Is it ok to ask for a graduate school syllabus early?

I am taking two classes in Spring. However, I may want to do an overload in the summer, so I can graduate earlier. I don't want to register for 3 classes without knowing what the workload (reading, assignments) level is like. Is this OK? How should I word it?

4 Answers

  • MS
    Lv 7
    2 months ago

    It's okay to ask, but the actual syllabus may not be available early.  You may get a better response if you ask about what is covered in the class and what is required in the class.  

  • 2 months ago

    My university posts course descriptions online so it's easy to see them. Maybe yours does too. If not, you can email the professor. Be aware that most update their syllabi just before the semester begins. There may be new materials with updated information that the professor would want to include. When you email, don't say that you're concerned about the workload. Say something like you want to get the books early so you can start doing the reading. OR that you're interested in the class and might want to drop something else in order to take it. Try to sound actually interested in the class- professors like that. 

  • Lisa
    Lv 7
    2 months ago

    Of course you can ask for the syllabus early.  If the professor has taught the class before, she or he may be able to send it to you immediately.  At the very least, you might be told what texts will be required, how much of them you will have to read, and what other sorts of assignments there will be in terms of tests, papers, etc.  I've taught college level English (as well as having taken plenty of graduate level classes myself), and I loved when students emailed me beforehand to ask questions about the class.  It told me they were interested and wanted to earn a good grade.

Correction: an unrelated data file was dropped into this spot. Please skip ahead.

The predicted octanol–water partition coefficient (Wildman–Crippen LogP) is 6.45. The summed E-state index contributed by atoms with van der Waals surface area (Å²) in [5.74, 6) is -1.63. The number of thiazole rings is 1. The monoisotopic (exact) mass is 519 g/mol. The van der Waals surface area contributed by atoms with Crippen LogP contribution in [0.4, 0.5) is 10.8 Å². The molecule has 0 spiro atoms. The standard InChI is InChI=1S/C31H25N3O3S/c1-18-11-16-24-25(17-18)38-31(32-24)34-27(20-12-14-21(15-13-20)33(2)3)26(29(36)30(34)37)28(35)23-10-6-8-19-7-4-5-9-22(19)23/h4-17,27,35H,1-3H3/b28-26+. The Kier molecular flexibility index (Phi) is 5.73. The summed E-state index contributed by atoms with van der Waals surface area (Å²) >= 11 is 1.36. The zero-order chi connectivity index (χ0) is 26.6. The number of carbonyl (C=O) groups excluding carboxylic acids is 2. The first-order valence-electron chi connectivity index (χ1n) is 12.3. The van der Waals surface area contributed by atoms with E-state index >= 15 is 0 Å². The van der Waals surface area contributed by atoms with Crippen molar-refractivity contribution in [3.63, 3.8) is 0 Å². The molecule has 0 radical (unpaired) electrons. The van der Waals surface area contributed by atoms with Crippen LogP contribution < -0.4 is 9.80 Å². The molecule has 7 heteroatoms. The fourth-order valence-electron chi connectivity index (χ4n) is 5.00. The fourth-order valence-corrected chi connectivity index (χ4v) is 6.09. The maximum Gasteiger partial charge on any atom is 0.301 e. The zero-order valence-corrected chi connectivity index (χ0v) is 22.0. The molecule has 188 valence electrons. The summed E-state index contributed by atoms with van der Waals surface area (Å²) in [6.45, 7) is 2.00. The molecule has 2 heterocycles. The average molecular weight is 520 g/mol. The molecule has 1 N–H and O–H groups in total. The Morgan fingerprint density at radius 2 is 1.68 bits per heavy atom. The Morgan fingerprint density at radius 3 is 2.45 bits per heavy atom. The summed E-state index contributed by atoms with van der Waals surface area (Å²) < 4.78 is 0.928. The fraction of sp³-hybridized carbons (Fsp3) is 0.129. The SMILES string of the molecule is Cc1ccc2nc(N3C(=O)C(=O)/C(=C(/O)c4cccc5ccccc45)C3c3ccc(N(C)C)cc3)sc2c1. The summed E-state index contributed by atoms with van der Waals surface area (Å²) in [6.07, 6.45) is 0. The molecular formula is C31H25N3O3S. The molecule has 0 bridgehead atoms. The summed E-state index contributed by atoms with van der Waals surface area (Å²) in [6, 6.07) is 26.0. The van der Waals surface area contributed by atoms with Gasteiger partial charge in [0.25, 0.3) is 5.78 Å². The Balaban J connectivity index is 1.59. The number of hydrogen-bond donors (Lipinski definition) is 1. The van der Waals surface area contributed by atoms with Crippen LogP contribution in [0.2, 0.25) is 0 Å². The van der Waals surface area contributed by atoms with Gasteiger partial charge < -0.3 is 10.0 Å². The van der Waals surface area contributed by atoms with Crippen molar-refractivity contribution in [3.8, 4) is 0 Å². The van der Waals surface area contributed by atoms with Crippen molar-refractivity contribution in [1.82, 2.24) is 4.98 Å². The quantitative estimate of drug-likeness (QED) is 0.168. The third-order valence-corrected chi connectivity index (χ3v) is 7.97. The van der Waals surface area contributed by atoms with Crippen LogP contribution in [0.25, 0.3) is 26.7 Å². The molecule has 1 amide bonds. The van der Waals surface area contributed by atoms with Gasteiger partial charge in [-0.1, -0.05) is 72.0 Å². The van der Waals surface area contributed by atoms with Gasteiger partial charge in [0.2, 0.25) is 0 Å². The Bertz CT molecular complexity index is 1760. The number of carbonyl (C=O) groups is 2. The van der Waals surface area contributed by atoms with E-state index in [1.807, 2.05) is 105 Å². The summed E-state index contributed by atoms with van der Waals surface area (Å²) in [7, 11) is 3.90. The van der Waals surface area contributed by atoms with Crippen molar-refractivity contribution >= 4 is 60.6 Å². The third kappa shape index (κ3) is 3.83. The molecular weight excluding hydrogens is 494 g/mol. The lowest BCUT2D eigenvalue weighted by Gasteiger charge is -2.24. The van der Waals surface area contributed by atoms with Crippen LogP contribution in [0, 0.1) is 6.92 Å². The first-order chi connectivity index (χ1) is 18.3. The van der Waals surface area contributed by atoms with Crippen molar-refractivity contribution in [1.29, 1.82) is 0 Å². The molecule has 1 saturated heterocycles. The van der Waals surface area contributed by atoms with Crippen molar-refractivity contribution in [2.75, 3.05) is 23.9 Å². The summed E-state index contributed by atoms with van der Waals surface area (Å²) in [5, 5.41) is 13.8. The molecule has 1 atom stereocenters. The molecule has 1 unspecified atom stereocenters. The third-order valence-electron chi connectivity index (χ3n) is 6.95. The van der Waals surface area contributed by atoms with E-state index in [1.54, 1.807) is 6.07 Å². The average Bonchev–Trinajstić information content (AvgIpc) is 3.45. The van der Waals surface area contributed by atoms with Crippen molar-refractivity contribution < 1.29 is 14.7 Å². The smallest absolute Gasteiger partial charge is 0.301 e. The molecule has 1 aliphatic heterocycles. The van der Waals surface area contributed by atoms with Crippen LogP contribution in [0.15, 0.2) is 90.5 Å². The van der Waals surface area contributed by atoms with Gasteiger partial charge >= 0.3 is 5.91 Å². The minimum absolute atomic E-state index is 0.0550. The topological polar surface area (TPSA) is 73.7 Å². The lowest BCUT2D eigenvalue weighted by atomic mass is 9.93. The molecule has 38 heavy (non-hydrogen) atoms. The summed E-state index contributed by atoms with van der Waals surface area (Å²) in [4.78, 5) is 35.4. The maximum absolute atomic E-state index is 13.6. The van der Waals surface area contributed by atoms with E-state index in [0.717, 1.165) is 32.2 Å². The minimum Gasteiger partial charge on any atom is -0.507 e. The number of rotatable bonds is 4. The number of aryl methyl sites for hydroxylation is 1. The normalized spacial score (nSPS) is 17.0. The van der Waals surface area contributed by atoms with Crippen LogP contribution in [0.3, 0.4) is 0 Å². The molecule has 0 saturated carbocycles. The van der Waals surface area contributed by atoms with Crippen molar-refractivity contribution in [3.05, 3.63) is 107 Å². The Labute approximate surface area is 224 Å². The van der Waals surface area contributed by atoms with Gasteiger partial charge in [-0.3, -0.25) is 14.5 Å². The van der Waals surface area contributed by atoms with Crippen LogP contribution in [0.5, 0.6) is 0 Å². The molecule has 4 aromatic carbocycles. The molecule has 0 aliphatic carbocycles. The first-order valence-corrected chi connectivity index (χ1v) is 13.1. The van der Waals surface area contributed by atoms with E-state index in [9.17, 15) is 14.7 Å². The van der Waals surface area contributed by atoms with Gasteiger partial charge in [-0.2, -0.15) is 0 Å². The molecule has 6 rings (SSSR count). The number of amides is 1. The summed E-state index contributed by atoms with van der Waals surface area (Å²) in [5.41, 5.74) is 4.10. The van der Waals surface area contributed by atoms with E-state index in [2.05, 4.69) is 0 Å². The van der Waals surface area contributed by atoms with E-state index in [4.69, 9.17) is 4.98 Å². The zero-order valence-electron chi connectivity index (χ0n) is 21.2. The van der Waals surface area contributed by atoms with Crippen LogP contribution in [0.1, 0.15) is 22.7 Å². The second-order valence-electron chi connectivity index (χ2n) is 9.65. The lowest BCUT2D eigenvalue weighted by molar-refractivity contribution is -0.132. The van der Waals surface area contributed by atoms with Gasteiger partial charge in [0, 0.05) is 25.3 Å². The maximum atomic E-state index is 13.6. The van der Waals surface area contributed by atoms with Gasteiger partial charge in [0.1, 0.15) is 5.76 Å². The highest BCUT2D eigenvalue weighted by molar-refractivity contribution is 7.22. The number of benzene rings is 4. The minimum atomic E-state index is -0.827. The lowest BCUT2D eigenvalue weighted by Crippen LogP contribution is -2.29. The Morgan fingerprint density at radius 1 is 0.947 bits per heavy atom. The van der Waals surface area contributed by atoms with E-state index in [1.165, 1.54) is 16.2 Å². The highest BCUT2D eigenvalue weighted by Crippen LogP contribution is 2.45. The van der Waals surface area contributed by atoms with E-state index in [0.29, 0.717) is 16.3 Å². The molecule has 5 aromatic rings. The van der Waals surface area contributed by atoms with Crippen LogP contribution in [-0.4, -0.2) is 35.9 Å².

What I would do if I were you is to email the professor, say you are interested in the course, but also say it is important to you that you do well in it and learn as much as you possibly can.  In other words, sound motivated.  Then ask what the assignments will be.  

    It's true that not all professors will respond, and it is true that not all will respond with much detail.  Some might say something like, "Well, you'll see what is required the first day of class" or "I haven't developed the class yet.  I'm still working on it."  But if you are polite and sound interested, you can't go wrong.

    However, if you are really worried about making a bad impression, you can always ask a friend (someone who definitely won't take the class) to email on your behalf.  The professor will never know.  But, honestly, I wouldn't do that if I were you.  The impression you would make by showing an interest in the class is likely to be favorable.  And, the other side of it is that the summer is many months away.  It is unlikely the professor would remember your name.

    It speaks well of you that you care enough to even ask the question.  I bet you do great in your classes.

    Source(s): College level English instructor
  • Anonymous
    2 months ago

    The professor won't have the syllabus available that far in advance.  You can ask to see a syllabus from previous semesters to get an idea of what the load is like in general, but it may change for the semester you actually take the class.  You can also look online to see if previous syllabi have been posted.

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